Personally, I know many women who are just as involved in the day-to-day operation of their farm as their male counterparts are.  There are so many roles to fill on the farm; driver, purchaser, laborer, bookkeeper, mechanic, marketer, etc.  It takes different skill sets and abilities to cover all the bases.  Some women are doing everything that their male counterparts are undertaking on the farm, while others are taking on the traditional female tasks like record keeping or payroll.  Me?  I like being CFO and handling the office duties, love working with cattle, but am not crazy about doing field work or running machinery.  I will if needed, but it’s just not my thing.  I’m not mechanically inclined, in fact you could say I’m mechanically declined.

Someone who can do it all (run machinery, tackle the book work, and handle the livestock) is my niece, Hannah.  She’s in her 20’s and farms with her fiance, Chris.  Hannah raises calves in addition to raising two of the most adorable children ever.  She’s a fantastic mom and is giving her kids a great country upbringing.  When Hannah was younger she worked for us.  She can run any piece of our machinery and has a terrific cattle sense.   When I need her, she’s always willing to help out at the Farmers Market.  She’s also absolutely beautiful, super smart, ambitious, and can always make me laugh.  Did I mention that she was diagnosed with Type I Diabetes when she was just 9 years old?  Yep, and I’ve never heard her complain about it.  In my opinion, she’s one of the best of the 300,000.  Hopefully, as that number grows we’ll see more like Hannah.

Hannah, cleaned up.

Hannah, cleaned up.

Interested in learning who else is participating in the 30 days blog-a-thon or the five things Holly Spangler will be talking about this month? Head over to Prairie Farmer to find out!

Amish
A couple of weeks ago I was fortunate enough to be invited to a picnic at the home of good friends who are also farmers. The guests of honor were 3 generations of an Amish family from Wisconsin, with whom my neighbors had become friendly. It was an interesting experience for me to be around these folks from a different culture. I have Mennonite ancestors on my mother’s side of the family and have always been curious about this way of life. Since the Amish folks are farmers, we had plenty of common ground and it was easy to keep the conversation going.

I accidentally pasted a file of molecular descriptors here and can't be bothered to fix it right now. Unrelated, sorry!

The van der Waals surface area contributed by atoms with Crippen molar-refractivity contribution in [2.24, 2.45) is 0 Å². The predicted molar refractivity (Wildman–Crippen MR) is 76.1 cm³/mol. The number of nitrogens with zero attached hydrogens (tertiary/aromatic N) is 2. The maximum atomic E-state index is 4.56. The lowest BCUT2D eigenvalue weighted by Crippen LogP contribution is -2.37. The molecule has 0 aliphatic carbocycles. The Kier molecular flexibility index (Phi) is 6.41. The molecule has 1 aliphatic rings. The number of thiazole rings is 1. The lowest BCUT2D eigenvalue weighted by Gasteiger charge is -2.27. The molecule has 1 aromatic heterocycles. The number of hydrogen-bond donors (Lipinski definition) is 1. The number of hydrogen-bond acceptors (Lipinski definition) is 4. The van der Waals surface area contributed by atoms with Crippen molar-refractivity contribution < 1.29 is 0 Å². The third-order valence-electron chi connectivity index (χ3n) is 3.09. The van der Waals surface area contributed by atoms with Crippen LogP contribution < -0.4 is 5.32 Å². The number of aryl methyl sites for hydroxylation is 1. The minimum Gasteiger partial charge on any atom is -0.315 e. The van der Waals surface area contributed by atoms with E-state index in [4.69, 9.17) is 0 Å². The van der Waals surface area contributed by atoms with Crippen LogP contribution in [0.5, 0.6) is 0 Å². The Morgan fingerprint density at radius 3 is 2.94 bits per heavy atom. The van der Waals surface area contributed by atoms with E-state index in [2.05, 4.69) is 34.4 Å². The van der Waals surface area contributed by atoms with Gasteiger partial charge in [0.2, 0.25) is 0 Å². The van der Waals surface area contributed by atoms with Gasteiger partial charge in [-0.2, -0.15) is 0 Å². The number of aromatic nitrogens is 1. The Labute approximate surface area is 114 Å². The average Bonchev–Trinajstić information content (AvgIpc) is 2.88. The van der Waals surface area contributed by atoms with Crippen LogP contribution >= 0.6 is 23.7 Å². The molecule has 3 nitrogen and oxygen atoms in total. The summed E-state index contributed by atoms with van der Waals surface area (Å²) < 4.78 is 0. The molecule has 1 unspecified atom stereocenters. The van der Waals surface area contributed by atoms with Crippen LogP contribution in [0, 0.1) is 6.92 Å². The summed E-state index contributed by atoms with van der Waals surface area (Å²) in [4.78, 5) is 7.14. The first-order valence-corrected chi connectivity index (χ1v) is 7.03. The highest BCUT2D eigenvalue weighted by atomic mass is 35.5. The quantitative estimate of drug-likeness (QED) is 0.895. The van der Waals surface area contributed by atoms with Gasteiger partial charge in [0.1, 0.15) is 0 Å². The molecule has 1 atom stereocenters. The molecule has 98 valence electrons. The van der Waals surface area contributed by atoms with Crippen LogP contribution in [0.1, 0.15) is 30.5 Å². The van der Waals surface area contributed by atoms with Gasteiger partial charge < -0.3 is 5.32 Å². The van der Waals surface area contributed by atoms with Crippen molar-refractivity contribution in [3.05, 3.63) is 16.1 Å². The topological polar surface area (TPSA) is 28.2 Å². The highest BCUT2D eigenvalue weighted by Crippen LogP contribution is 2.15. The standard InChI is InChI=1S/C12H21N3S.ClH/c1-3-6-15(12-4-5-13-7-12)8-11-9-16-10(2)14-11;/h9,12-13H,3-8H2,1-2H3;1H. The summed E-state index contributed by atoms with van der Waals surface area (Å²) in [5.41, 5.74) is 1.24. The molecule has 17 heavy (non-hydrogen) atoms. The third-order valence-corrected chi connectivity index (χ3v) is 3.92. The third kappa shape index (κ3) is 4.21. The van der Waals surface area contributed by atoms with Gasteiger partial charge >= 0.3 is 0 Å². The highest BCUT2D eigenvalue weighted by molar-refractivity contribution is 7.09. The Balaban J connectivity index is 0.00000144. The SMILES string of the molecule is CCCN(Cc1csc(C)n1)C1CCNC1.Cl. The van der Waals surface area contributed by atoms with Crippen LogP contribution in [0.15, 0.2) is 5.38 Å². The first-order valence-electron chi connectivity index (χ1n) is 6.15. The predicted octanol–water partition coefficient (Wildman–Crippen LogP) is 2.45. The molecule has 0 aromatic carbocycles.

While chatting, it dawned on me that the people I interact with at the local farmers market a couple of times each week probably look at me similar to how I was viewing the Amish. My customers at the market have very little, if any, experience with agriculture. Fewer than 2% of Americans are involved in farming, and as our county specifically is rapidly becoming urbanized (although agriculture is still the number one industry here), the vast majority of residents have no knowledge or understanding of modern-day farming. Most are two or three generations removed from agriculture, just as I am that many generations removed from my Mennonite roots.

In fact, there have been times when, after seeing a sign at my booth promoting the Facebook page for my farm, I’ve been asked in an incredulous tone if we really have internet service on the farm. Some people are frankly amazed that a farmer is actually using a computer. I’ve received similar comments at the market when people notice that I’m using a smart phone. They’re surprised that a farmer is using modern technology. I have to explain that those of us farming are leading lives that aren’t too terribly different from theirs. We’re not Amish; we’re just part of that small number of people who make our living growing food, fuel sources, and fiber. We shop at the same stores, our kids attend the same schools, and we go to the same churches. I let them know that many in farming are very involved in their communities. We’re on school boards, church councils, coach sports teams, volunteer with service organizations, and are active in local politics, etc. Our jobs in agriculture frequently require long hours, so we may have less time to spend on recreational activities, but many of us still have hobbies we enjoy, just like the non-farm folks. Some of our pastimes are traditional, such as baking, canning, quilting, wood working and gardening. Although other farmers I know enjoy spending time flying airplanes, riding motorcycles, fishing, taking spin and yoga classes, and have hobbies like genealogy and photography. It should be easy to find the common ground.

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Non-farmers may be surprised at how much technology is actually used these days on the farm. Not only do we have smart phones but we constantly use apps to keep an eye on the weather and to track the market prices of the commodities that we produce. There are also apps that can monitor irrigation systems or grain bins and dryers remotely. During harvest season while the farmer may be running the combine in a field many miles away from home, he or she can be keeping track of the temperature and moisture in specific grain bins via the phone.